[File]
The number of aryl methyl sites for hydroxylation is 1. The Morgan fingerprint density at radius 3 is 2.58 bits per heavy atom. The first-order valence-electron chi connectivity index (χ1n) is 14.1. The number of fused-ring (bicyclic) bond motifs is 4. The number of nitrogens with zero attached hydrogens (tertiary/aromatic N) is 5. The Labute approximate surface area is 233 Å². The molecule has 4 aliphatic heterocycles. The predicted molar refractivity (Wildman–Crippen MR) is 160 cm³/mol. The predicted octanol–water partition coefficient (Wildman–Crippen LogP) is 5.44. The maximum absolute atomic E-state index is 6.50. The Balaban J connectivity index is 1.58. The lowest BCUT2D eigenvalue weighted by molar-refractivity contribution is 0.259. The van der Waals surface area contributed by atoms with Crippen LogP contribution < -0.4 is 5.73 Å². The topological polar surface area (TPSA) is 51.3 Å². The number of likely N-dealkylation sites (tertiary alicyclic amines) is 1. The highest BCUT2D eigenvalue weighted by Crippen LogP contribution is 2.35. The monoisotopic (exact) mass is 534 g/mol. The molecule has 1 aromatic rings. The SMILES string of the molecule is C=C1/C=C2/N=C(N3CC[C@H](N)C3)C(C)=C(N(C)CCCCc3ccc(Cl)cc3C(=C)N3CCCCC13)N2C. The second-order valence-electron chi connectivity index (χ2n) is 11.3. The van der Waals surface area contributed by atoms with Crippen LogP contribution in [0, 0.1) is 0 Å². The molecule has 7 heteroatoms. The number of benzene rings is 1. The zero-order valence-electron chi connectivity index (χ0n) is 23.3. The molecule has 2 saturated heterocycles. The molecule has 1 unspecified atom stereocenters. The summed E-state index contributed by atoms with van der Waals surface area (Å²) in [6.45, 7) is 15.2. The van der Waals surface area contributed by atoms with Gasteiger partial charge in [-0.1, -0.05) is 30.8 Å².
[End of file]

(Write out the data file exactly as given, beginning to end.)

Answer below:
The number of aryl methyl sites for hydroxylation is 1. The Morgan fingerprint density at radius 3 is 2.58 bits per heavy atom. The first-order valence-electron chi connectivity index (χ1n) is 14.1. The number of fused-ring (bicyclic) bond motifs is 4. The number of nitrogens with zero attached hydrogens (tertiary/aromatic N) is 5. The Labute approximate surface area is 233 Å². The molecule has 4 aliphatic heterocycles. The predicted molar refractivity (Wildman–Crippen MR) is 160 cm³/mol. The predicted octanol–water partition coefficient (Wildman–Crippen LogP) is 5.44. The maximum absolute atomic E-state index is 6.50. The Balaban J connectivity index is 1.58. The lowest BCUT2D eigenvalue weighted by molar-refractivity contribution is 0.259. The van der Waals surface area contributed by atoms with Crippen LogP contribution < -0.4 is 5.73 Å². The topological polar surface area (TPSA) is 51.3 Å². The number of likely N-dealkylation sites (tertiary alicyclic amines) is 1. The highest BCUT2D eigenvalue weighted by Crippen LogP contribution is 2.35. The monoisotopic (exact) mass is 534 g/mol. The molecule has 1 aromatic rings. The SMILES string of the molecule is C=C1/C=C2/N=C(N3CC[C@H](N)C3)C(C)=C(N(C)CCCCc3ccc(Cl)cc3C(=C)N3CCCCC13)N2C. The second-order valence-electron chi connectivity index (χ2n) is 11.3. The van der Waals surface area contributed by atoms with Crippen LogP contribution in [0, 0.1) is 0 Å². The molecule has 7 heteroatoms. The number of benzene rings is 1. The zero-order valence-electron chi connectivity index (χ0n) is 23.3. The molecule has 2 saturated heterocycles. The molecule has 1 unspecified atom stereocenters. The summed E-state index contributed by atoms with van der Waals surface area (Å²) in [6.45, 7) is 15.2. The van der Waals surface area contributed by atoms with Gasteiger partial charge in [-0.1, -0.05) is 30.8 Å².